A good first step toward real dialogue is imagining a world without our perceived opponents. If given a direct but nonviolent opportunity, would we simply make them disappear? On one episode of Mike Judge’s show King of the Hill, an animated version of Jimmy Carter asks Cotton Hill (who is irate at his son Hank), whether he would push a button to eradicate Hank from the world. Although he thinks about it briefly, Cotton finally and humorously decides he would not push it. Would we push the button to eliminate Antifa members or Proud Boys or Woke Scoldsters or Conspiracy Theorists or Retrogrades or Integralists or Liberals or Postliberals or contrarian loved ones? Cancel cultures driven by hot media sayquite sinfully“Yes, push the button. Make them disappear.” But if we answer “No,” what do we do with them instead?

Pope Francis shows us the way from here. In his 2020 encyclical letter Fratelli Tutti, he uses the word “dialogue” forty-nine times. Many of his critics, mostly without reading him closely, dismiss his emphasis on dialogue as namby-pamby secular globalist jargon. In fact, Pope Francis is offering the way of the cross as a substitute for the inflammatory rhetoric of today’s public square. He tells us,

Together, we can seek the truth in dialogue, in relaxed conversation, or in passionate debate. To do so calls for perseverance; it entails moments of silence and suffering, yet it can patiently embrace the broader experience of individuals and peoples. The flood of information at our fingertips does not make for greater wisdom. Wisdom is not born of quick searches on the internet nor is it a mass of unverified data. That is not the way to mature in the encounter with truth. Conversations revolve only around the latest data; they become merely horizontal and cumulative. We fail to keep our attention focused, to penetrate to the heart of matters, and to recognize what is essential to give meaning to our lives. Freedom thus becomes an illusion that we are peddled, easily confused with the ability to navigate the internet. The process of building fraternity, be it local or universal, can only be undertaken by spirits that are free and open to authentic encounters. (§50)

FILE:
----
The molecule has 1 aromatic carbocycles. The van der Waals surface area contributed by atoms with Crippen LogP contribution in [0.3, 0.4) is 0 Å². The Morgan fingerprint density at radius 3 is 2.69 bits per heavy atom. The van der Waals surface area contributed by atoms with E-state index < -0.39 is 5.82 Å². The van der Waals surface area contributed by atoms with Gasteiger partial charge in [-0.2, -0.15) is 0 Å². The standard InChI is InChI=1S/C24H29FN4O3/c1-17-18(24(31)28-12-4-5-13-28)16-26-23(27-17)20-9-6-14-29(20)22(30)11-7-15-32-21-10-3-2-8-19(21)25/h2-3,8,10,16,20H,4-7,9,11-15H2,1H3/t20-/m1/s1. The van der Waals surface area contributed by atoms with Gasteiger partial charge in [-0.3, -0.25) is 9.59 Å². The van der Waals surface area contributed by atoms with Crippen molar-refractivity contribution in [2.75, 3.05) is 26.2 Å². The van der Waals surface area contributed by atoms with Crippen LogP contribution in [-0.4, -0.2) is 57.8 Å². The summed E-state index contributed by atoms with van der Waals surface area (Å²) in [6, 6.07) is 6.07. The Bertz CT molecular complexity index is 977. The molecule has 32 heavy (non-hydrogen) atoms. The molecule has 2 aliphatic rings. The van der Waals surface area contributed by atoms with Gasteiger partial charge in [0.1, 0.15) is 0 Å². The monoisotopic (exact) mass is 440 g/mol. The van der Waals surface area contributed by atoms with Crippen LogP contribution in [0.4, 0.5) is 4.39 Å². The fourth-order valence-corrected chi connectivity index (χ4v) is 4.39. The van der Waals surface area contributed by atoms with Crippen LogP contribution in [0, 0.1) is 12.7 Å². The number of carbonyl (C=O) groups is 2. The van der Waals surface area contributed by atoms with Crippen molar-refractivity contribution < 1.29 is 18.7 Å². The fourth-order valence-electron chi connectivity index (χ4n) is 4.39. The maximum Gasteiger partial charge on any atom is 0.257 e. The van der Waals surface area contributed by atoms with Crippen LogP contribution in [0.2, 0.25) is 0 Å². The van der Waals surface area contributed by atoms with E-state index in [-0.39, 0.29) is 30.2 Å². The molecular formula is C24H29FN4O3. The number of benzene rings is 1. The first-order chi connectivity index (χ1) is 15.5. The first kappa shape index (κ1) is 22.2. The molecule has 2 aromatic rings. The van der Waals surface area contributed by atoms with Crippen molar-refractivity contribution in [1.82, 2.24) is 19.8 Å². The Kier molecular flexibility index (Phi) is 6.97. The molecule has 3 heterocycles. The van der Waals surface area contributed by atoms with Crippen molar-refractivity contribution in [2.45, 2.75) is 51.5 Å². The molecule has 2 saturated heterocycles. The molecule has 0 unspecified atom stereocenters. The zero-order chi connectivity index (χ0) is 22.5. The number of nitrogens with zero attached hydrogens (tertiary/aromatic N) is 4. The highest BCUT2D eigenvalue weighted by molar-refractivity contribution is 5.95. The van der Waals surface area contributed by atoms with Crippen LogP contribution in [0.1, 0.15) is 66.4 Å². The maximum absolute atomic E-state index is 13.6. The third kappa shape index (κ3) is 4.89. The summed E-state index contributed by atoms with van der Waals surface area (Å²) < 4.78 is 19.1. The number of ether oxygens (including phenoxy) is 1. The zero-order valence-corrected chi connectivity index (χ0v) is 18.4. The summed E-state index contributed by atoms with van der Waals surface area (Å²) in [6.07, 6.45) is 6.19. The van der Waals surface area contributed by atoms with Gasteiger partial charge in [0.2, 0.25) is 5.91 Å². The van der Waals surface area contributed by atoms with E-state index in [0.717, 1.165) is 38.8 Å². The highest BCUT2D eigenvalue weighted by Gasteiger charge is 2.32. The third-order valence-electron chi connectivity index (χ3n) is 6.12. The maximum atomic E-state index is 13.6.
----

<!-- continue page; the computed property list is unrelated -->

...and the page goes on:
Pope Francis steers us away from thinking that dialogue means the abandonment of one’s principles, or an “openness that spurns its own richness” (§143). Additionally, he commends dialogue as an alternative to “ephemeral consensus” (§211). The world wants us to subsume our differences and therefore keep open a wound that is bound to fester in time. The evangelist brings her true self to the table and asks you to bring yours, scars and all.

Finally, Pope Francis takes account of what McLuhan foretold, describing how social media accelerates the loss of identity and works against true community. He writes,

Dialogue is often confused with something quite different: the feverish exchange of opinions on social networks, frequently based on media information that is not always reliable. These exchanges are merely parallel monologues. They may attract some attention by their sharp and aggressive tone. But monologues engage no one, and their content is frequently self-serving and contradictory. (§200)

It’s time for Christians to insist on real communication again. This may be a naïve way of thinking, but at least we have Marshall McLuhan and Pope Francis to show us both the risk and the reward. And we have our Lord’s command to take up our crosses.

Worth a shot anyway, don’t you think?